Sunday, November 06, 2022

And now for a detailed status update...

 This has been a very good week for Pam.  She arose on Monday in a pretty good mood.  I had a couple of errands to run and she wanted to go shopping, so we combined it into one trip.  After my errands, we stopped at JC Penney to shop for clothing.   We returned home shortly after 1 pm and it was time for her to recover from the busy morning with a long nap.  

 Wednesday was the latest gathering of her sisters.  She has four sisters living nearby and one in Colorado.  With our condo as a convenient meeting place and me as their chef, this has become a monthly gathering.  It is very good for Pam.  Getting together with her sisters is emotionally important to her and the three to five hours of constant chatter, laughter, and remembrances has been great socialization for her.  I continue to be surprised at how much the personal interaction helps bring her out of the gloom of  dementia.

We had plenty of leftover food from the gathering of her sisters, so our oldest daughter brought her squad over on Thursday to whittle it down.  Courtney and Jay have three growing boys and they can consume quite a bit of food.   Pam had a dreary morning  and slept through most of it.  But when the boys were here, they had G-mom laughing and engaged.   We also have the monthly Coffee Hour sponsored by the condo Activities Committee on Saturday.  All of this social activity is really good for Pam.

 As some of you know, Pam is a retiree of JC Penney.  Prior to joining JCP, Pam managed a children's shoe store in Londonderry,NH.  She was hired by JCP in 1991, as the shoe department manager to help open a brand new store in Salem, NH.  When we moved to Maine in 2001, she transferred to the store in South Portland, where she sold custom window coverings.   She has always been an impeccable dresser especially when she was working and that has not changed.  Shopping for clothing is her #1 favorite pastime.  You can tell by looking at her closet.  As a retiree, she (and I) is entitled to a discount on each item purchased, even if it is on sale or clearance.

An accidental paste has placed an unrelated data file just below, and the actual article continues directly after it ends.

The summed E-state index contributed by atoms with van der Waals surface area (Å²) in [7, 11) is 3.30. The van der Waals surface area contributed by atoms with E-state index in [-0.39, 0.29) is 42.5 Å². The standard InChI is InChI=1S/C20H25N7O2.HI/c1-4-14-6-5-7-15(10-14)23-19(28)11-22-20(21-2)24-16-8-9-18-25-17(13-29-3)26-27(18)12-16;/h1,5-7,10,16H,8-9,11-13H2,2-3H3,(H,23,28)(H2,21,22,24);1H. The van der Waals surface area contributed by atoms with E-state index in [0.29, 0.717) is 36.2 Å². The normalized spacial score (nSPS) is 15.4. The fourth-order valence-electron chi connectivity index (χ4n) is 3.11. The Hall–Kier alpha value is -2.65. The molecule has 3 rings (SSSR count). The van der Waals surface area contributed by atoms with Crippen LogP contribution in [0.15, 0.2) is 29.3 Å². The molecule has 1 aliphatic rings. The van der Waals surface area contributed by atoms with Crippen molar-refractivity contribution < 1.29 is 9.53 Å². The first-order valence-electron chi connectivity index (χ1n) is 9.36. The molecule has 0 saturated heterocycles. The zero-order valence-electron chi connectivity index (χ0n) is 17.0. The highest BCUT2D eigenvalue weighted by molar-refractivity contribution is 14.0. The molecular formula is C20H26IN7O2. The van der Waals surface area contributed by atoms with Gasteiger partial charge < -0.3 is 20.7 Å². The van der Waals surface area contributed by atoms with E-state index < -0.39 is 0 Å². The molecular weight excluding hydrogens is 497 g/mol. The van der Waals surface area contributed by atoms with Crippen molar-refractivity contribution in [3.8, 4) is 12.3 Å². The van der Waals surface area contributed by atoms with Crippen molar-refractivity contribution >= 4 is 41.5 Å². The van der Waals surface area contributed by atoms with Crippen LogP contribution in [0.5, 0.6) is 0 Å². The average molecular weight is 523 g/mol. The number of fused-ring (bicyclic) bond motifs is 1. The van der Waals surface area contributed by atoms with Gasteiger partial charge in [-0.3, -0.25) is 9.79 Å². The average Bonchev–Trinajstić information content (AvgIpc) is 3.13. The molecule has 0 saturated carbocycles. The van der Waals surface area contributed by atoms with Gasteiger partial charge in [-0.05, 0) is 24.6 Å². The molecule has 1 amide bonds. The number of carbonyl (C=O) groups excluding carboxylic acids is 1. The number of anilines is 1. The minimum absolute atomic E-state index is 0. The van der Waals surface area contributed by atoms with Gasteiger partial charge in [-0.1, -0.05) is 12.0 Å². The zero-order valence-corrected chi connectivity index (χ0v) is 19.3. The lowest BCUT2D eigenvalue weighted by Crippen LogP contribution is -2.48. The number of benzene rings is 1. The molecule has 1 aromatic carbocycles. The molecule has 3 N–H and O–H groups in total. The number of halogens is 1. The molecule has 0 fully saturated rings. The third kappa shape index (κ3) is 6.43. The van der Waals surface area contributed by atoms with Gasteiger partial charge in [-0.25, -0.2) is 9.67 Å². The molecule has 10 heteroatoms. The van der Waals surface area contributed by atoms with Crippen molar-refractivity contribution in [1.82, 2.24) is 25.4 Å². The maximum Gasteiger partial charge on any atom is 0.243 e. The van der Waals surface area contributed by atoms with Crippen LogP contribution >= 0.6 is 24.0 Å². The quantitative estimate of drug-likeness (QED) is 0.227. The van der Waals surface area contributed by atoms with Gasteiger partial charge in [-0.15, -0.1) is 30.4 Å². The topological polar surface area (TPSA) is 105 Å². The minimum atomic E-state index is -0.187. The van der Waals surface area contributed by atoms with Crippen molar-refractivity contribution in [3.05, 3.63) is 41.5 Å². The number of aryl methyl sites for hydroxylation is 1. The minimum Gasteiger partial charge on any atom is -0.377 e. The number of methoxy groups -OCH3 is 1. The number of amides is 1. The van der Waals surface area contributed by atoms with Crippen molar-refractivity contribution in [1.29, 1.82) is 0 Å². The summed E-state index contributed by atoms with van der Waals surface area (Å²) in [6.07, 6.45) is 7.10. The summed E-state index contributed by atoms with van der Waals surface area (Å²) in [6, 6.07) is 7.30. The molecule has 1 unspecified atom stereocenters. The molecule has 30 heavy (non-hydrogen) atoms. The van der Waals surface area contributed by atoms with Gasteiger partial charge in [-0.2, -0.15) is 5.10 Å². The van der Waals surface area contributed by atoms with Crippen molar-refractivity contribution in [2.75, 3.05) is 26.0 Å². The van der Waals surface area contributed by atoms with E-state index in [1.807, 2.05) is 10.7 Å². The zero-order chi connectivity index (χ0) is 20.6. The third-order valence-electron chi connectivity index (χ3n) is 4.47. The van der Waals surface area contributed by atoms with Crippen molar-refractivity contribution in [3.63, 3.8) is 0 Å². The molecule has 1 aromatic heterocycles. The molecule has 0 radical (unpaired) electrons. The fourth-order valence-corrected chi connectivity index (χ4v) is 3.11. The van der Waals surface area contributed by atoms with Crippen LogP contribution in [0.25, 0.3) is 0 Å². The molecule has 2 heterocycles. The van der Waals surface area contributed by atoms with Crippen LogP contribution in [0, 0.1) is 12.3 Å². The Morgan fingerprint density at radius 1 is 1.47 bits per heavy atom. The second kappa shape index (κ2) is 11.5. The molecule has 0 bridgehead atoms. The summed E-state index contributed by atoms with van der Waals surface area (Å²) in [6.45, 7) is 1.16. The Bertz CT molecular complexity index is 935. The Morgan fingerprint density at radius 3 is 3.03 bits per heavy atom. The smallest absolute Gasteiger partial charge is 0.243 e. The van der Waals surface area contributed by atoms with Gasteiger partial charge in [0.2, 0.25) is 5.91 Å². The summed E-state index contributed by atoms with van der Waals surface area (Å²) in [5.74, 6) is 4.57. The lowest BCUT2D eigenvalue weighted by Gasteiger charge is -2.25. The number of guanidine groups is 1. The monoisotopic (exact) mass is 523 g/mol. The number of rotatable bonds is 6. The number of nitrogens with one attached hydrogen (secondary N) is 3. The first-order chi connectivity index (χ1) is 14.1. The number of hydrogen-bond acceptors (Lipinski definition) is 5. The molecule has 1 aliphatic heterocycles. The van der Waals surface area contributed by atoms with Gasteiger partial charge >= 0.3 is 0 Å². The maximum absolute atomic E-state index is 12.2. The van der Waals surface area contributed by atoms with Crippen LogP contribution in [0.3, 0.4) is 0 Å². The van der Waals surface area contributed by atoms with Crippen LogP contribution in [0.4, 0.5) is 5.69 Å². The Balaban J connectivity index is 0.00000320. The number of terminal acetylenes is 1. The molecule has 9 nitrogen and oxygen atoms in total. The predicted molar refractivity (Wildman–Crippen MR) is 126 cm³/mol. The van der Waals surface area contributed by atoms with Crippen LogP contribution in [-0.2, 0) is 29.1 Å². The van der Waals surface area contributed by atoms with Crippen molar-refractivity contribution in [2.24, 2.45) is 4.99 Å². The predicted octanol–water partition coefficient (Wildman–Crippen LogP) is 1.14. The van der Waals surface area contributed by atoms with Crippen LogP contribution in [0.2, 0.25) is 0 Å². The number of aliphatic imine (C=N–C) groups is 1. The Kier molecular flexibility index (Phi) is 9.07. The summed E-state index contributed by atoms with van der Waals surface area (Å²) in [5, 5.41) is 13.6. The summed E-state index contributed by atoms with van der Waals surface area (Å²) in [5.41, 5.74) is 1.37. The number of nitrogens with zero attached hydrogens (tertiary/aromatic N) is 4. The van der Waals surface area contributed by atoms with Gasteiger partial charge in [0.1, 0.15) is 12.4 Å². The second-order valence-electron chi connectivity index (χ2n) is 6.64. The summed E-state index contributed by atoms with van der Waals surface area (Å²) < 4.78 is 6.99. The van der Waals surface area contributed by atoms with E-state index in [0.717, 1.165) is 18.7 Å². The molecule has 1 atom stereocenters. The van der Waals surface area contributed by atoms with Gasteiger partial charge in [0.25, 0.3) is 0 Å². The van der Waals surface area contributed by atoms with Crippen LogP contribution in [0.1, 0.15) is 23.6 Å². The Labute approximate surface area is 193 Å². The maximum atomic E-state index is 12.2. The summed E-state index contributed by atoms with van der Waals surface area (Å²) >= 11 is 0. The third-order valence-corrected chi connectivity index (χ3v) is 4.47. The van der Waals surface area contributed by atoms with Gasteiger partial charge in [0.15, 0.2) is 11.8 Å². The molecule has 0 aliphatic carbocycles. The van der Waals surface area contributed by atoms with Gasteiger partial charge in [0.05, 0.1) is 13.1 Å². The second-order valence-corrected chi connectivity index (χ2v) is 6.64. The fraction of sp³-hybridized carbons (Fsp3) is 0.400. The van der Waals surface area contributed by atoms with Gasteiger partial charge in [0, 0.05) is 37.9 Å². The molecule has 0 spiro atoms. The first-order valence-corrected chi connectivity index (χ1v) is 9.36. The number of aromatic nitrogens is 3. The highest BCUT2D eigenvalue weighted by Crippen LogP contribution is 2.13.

I have noticed that her symptoms, at least on the cognitive side, have not changed much in weeks.   I have seen a very limited decline in her memory loss.   She has the usual word (or name) finding issues, but the memory loss is mostly with recent events and not long-term memory.  She can't remember a conversation three days ago, but has no problem recalling when the girls were younger.   While she is definitely sleeping better, that sleep is often interrupted with her talking or moaning through her dreams.  She also continues to have visual and auditory hallucinations on a regular basis.    Those almost always involve one of her siblings or one of our kids, but they vary significantly from day to day.  She can go from a  bad day to a good one like flipping a switch.  On her bad days she is in a major state of confusion.  Not really aware of what is going on around her.  As I put it, she is in a walking coma.  This seems to be a common trait for some Lewy Body Dementia patients.